Friday, June 1, 2018

Elegant Elbe: Berlin 2b (6/1/2018)

Friday, June 1, 2018 (continued)
Now it was time to visit a few museums on Museum Island/Museum Insel, a UNESCO World Heritage site. Since 1999, Berlin has been working on a master plan to rebuild the Neues Museum, refurbish the other four museums, and connect them all at basement level with one common entrance, à la the Pyramid at the Louvre in Paris. They are still at work on it!
The Old National Gallery/Alte Nationalgalerie's collection dates back to a gift from the banker, Johann Heinrich Wilhelm Wagener, to the Prussian state in 1861. It was a bequest of 262 works with an emphasis on Belgian history painting and the Düsseldorf school. Over time, more sculptures, paintings and sketches were acquired. The museum specializes in sculpture and 19C painting.
The Princesses/Die Prinzessinnen (1795-1797,
by Johann Gottfried Schadow), statue of the daughters of
Karl II of Mecklenburg, Luise and Friedericke (KSS)
Wreath-throwing Victoria/Kranzwerfende Viktoria
(1843-1844, by Christian Daniel Rauch)
Psyche (1806, by Bertel Thorvaldsen)
Hebe (1796, by Antonio Canova)
Venus & Cupid (1864, by Reinhold Begas)
Two Vultures/Zwei Geier (1913, by Rembrandt Bugatti) (KSS)
Iron-rolling Mill: Modern Cyclops/Eisenwalzwerk: Modern Cyklopen
(1872-1875, by Adolph Menzel, a German Realist artist), showing
the gritty side of the emergence of the Industrial Age
Detail of a museum room (KSS)
A display room left un-restored to recall the
museum in the days of East Germany
First the German artists:
Perennial Flowers at the Gardener's Cottage/Blumenstauden am
(1928, by Max Liebermann, a leading
proponent of Impressionism in Germany)
Summer/Sommer (1872, by Hans Thoma)
Dachau Girl/Dachauerin (1879, by Wilhelm Liebl)
of the Düsseldorf school of painting)
The Isle of the Dead/Die Toteninsel (1883, by Arnold Böcklin
of the Düsseldorf school of painting)
Now to other European artists:
Cildren's Afternoon at Wargemont/L'après-midi des enfants à Wargemont
(1884, by Pierre-Auguste Renoir)
Still Life with Flowers and Fruit/Nature Morte avec Fleurs et Fruits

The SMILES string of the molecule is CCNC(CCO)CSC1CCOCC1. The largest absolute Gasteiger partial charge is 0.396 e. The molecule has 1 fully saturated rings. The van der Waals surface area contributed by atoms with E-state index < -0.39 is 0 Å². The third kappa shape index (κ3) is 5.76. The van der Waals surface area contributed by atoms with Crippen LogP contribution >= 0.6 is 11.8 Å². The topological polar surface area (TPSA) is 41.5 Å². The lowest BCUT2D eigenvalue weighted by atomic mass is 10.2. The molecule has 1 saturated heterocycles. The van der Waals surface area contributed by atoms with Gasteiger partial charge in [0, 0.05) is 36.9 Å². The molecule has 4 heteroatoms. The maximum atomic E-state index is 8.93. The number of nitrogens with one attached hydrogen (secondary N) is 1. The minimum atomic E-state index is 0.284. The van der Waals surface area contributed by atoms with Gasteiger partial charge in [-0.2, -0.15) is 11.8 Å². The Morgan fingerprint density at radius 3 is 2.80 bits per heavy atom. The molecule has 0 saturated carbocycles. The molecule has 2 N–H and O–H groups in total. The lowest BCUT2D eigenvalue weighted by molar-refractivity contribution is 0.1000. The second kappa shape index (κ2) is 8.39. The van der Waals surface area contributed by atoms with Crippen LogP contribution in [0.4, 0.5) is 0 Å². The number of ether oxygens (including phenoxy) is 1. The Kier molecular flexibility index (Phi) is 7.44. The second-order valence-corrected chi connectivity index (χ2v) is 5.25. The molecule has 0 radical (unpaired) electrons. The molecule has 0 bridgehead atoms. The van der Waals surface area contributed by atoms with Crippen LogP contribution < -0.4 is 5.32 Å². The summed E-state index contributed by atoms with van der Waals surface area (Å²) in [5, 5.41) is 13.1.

(circa 1890, by Paul Cézanne)
Houses in Argenteuil/Maisons d'Argenteuil
(1873, by Claude Monet)
In the Conservatory/Dans la serre (1879, by Édouard Manet)
Family of composer Claude Terrasse in the Garden/La famille du compositeur
Claude Terrasse au jardin
 (1896, by Pierre Bonnard), a folding screen (KSS)
Windmill of Galette on Montmarte, Paris/Le Moulin de la Galette
(1886, by Vincent van Gogh)
Next we visited the New Museum/Neues Museum (1843-1855, by Friedrich August Stüler, rebuilt 2003-2009 by David Chipperfield) was originally built as an extension to the Old Museum. The reconstruction incorporated much of the original building and it now houses the collection of Egyptian art from the Egyptian Museum/Ägyptisches Museum und Papyrus Collection/Papyrussammlung, of prehistoric objects from the Museum for Pre and Early History/Museum für Vor- und Frühgeschichte, and of classical antiquities from the Antiques Collection/Antikensammlung.
Old structure and new staircase in the New Museum
Berlin Gold Hat/Berliner Goldhut (Late Bronze Age,
circa 1,000 to 800 BCE, from thin gold leaf) appears
to represent a lunisolar calendar, indicating both
the lunar phases and the solar year
A pair of Lurs, Bronze Age blowing horns
(9-8C BCE), with audio to hear their sound
More of the original New Museum
Sword hilt and scabbard decoration of the
Frankish king Childeric I (circa 450-490) have red almandine
(from the garnet group) gems 
No photos were allowed of Nefertiti's Bust, the most famous item in the New Museum. The stunning sculpture of the 14C Great Royal Wife of the Egyptian Pharaoh Akhenaten, is a subject of several controversies. First is how the German archaeologist, Ludwig Borchardt, whose team discovered the bust in 1912, was able to keep it rather than the Egyptians, along with the demand for repatriation by Egypt. However, there are also doubts about its authenticity. And finally, why does she have no left eyeball?
Nefertiti Bust
Mosaic tile floor in the New Museum
Kent as a Roman Emperor
Anthropoid (human-shaped) sarcophagus with plaster portrait (1-2C CE)
Murals and the Netherworld and Eternity below
Unfortunately, the Berliner Green Head was visiting the J Paul Getty Museum in Los Angeles!
Next: Berlin 2c.

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